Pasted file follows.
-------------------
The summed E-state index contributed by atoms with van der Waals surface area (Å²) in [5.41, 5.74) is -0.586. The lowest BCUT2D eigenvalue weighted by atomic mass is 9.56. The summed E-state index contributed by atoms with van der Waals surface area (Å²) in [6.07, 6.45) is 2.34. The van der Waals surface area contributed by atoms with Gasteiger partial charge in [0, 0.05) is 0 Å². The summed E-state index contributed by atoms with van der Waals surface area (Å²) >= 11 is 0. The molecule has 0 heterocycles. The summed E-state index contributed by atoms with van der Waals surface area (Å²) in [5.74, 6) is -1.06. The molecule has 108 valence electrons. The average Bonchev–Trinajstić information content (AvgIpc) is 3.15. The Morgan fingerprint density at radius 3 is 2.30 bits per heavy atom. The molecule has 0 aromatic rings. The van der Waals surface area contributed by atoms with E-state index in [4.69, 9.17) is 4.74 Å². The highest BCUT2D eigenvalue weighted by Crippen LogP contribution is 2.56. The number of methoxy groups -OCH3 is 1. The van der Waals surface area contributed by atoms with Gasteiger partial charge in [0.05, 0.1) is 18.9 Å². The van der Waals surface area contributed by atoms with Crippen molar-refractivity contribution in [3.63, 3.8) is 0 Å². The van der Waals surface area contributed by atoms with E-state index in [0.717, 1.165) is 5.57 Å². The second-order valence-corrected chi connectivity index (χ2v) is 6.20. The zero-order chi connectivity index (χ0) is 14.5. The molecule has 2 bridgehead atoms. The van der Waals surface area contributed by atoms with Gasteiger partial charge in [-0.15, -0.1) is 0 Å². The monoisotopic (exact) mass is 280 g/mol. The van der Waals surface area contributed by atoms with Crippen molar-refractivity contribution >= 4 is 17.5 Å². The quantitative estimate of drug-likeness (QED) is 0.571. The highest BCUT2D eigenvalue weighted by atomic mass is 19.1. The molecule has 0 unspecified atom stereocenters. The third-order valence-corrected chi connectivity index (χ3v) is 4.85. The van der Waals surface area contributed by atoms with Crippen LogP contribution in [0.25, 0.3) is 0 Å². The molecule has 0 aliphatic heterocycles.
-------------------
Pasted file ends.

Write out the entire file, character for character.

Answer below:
The summed E-state index contributed by atoms with van der Waals surface area (Å²) in [5.41, 5.74) is -0.586. The lowest BCUT2D eigenvalue weighted by atomic mass is 9.56. The summed E-state index contributed by atoms with van der Waals surface area (Å²) in [6.07, 6.45) is 2.34. The van der Waals surface area contributed by atoms with Gasteiger partial charge in [0, 0.05) is 0 Å². The summed E-state index contributed by atoms with van der Waals surface area (Å²) >= 11 is 0. The molecule has 0 heterocycles. The summed E-state index contributed by atoms with van der Waals surface area (Å²) in [5.74, 6) is -1.06. The molecule has 108 valence electrons. The average Bonchev–Trinajstić information content (AvgIpc) is 3.15. The Morgan fingerprint density at radius 3 is 2.30 bits per heavy atom. The molecule has 0 aromatic rings. The van der Waals surface area contributed by atoms with E-state index in [4.69, 9.17) is 4.74 Å². The highest BCUT2D eigenvalue weighted by Crippen LogP contribution is 2.56. The number of methoxy groups -OCH3 is 1. The van der Waals surface area contributed by atoms with Gasteiger partial charge in [0.05, 0.1) is 18.9 Å². The van der Waals surface area contributed by atoms with Crippen molar-refractivity contribution in [3.63, 3.8) is 0 Å². The van der Waals surface area contributed by atoms with E-state index in [0.717, 1.165) is 5.57 Å². The second-order valence-corrected chi connectivity index (χ2v) is 6.20. The zero-order chi connectivity index (χ0) is 14.5. The molecule has 2 bridgehead atoms. The van der Waals surface area contributed by atoms with Gasteiger partial charge in [-0.15, -0.1) is 0 Å². The monoisotopic (exact) mass is 280 g/mol. The van der Waals surface area contributed by atoms with Crippen molar-refractivity contribution >= 4 is 17.5 Å². The quantitative estimate of drug-likeness (QED) is 0.571. The highest BCUT2D eigenvalue weighted by atomic mass is 19.1. The molecule has 0 unspecified atom stereocenters. The third-order valence-corrected chi connectivity index (χ3v) is 4.85. The van der Waals surface area contributed by atoms with Crippen LogP contribution in [0.25, 0.3) is 0 Å². The molecule has 0 aliphatic heterocycles.